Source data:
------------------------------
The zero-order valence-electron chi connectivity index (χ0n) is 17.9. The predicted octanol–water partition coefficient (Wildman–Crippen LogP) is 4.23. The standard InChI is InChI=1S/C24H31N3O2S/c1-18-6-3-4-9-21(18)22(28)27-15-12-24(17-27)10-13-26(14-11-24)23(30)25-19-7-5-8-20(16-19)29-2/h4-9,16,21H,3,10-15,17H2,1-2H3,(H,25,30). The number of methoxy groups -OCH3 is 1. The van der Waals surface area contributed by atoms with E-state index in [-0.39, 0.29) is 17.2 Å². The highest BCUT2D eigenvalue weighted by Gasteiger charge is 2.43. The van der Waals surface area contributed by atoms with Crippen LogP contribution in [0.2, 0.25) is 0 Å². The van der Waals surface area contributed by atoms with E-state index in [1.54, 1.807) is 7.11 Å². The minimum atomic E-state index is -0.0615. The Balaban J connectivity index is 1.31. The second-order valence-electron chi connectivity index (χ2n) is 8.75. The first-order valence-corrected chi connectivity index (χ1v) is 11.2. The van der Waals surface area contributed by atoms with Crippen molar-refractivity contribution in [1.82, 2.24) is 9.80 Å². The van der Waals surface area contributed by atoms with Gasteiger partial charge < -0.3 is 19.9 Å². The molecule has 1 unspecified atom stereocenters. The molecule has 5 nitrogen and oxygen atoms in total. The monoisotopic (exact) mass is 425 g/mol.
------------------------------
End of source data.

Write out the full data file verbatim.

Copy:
The zero-order valence-electron chi connectivity index (χ0n) is 17.9. The predicted octanol–water partition coefficient (Wildman–Crippen LogP) is 4.23. The standard InChI is InChI=1S/C24H31N3O2S/c1-18-6-3-4-9-21(18)22(28)27-15-12-24(17-27)10-13-26(14-11-24)23(30)25-19-7-5-8-20(16-19)29-2/h4-9,16,21H,3,10-15,17H2,1-2H3,(H,25,30). The number of methoxy groups -OCH3 is 1. The van der Waals surface area contributed by atoms with E-state index in [-0.39, 0.29) is 17.2 Å². The highest BCUT2D eigenvalue weighted by Gasteiger charge is 2.43. The van der Waals surface area contributed by atoms with Crippen LogP contribution in [0.2, 0.25) is 0 Å². The van der Waals surface area contributed by atoms with E-state index in [1.54, 1.807) is 7.11 Å². The minimum atomic E-state index is -0.0615. The Balaban J connectivity index is 1.31. The second-order valence-electron chi connectivity index (χ2n) is 8.75. The first-order valence-corrected chi connectivity index (χ1v) is 11.2. The van der Waals surface area contributed by atoms with Crippen molar-refractivity contribution in [1.82, 2.24) is 9.80 Å². The van der Waals surface area contributed by atoms with Gasteiger partial charge < -0.3 is 19.9 Å². The molecule has 1 unspecified atom stereocenters. The molecule has 5 nitrogen and oxygen atoms in total. The monoisotopic (exact) mass is 425 g/mol.